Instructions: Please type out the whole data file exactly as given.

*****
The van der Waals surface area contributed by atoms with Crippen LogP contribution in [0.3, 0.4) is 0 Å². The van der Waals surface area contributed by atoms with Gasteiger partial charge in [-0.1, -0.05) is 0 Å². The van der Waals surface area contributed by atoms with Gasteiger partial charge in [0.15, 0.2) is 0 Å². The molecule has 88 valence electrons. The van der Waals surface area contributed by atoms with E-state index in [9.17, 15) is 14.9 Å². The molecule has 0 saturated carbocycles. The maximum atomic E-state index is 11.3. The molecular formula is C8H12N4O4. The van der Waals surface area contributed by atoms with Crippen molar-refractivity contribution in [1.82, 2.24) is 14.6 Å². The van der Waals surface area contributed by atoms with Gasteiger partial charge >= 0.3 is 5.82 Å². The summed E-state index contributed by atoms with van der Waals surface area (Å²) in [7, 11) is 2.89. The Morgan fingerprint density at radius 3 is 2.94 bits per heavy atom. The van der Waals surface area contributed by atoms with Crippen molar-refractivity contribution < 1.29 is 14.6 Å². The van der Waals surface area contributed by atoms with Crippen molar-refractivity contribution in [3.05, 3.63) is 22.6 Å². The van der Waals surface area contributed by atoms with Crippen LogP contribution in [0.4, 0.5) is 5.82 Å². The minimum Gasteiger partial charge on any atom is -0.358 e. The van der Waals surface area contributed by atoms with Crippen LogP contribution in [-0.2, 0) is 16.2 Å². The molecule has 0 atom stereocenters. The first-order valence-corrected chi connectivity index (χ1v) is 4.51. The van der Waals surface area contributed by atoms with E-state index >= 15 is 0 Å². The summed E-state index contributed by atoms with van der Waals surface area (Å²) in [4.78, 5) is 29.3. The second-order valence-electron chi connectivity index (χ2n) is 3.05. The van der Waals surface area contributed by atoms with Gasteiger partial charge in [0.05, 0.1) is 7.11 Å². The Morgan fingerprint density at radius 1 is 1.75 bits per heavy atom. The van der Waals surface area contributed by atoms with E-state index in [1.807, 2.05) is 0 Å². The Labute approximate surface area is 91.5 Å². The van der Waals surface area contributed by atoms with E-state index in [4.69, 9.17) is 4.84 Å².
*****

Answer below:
The van der Waals surface area contributed by atoms with Crippen LogP contribution in [0.3, 0.4) is 0 Å². The van der Waals surface area contributed by atoms with Gasteiger partial charge in [-0.1, -0.05) is 0 Å². The van der Waals surface area contributed by atoms with Gasteiger partial charge in [0.15, 0.2) is 0 Å². The molecule has 88 valence electrons. The van der Waals surface area contributed by atoms with E-state index in [9.17, 15) is 14.9 Å². The molecule has 0 saturated carbocycles. The maximum atomic E-state index is 11.3. The molecular formula is C8H12N4O4. The van der Waals surface area contributed by atoms with Crippen molar-refractivity contribution in [1.82, 2.24) is 14.6 Å². The van der Waals surface area contributed by atoms with Gasteiger partial charge >= 0.3 is 5.82 Å². The summed E-state index contributed by atoms with van der Waals surface area (Å²) in [7, 11) is 2.89. The Morgan fingerprint density at radius 3 is 2.94 bits per heavy atom. The van der Waals surface area contributed by atoms with Crippen molar-refractivity contribution < 1.29 is 14.6 Å². The van der Waals surface area contributed by atoms with Crippen molar-refractivity contribution in [3.05, 3.63) is 22.6 Å². The van der Waals surface area contributed by atoms with Crippen LogP contribution in [0.4, 0.5) is 5.82 Å². The minimum Gasteiger partial charge on any atom is -0.358 e. The van der Waals surface area contributed by atoms with Crippen LogP contribution in [-0.2, 0) is 16.2 Å². The molecule has 0 atom stereocenters. The first-order valence-corrected chi connectivity index (χ1v) is 4.51. The van der Waals surface area contributed by atoms with E-state index >= 15 is 0 Å². The summed E-state index contributed by atoms with van der Waals surface area (Å²) in [4.78, 5) is 29.3. The second-order valence-electron chi connectivity index (χ2n) is 3.05. The van der Waals surface area contributed by atoms with Gasteiger partial charge in [0.05, 0.1) is 7.11 Å². The Morgan fingerprint density at radius 1 is 1.75 bits per heavy atom. The van der Waals surface area contributed by atoms with E-state index in [1.807, 2.05) is 0 Å². The Labute approximate surface area is 91.5 Å². The van der Waals surface area contributed by atoms with E-state index in [4.69, 9.17) is 4.84 Å².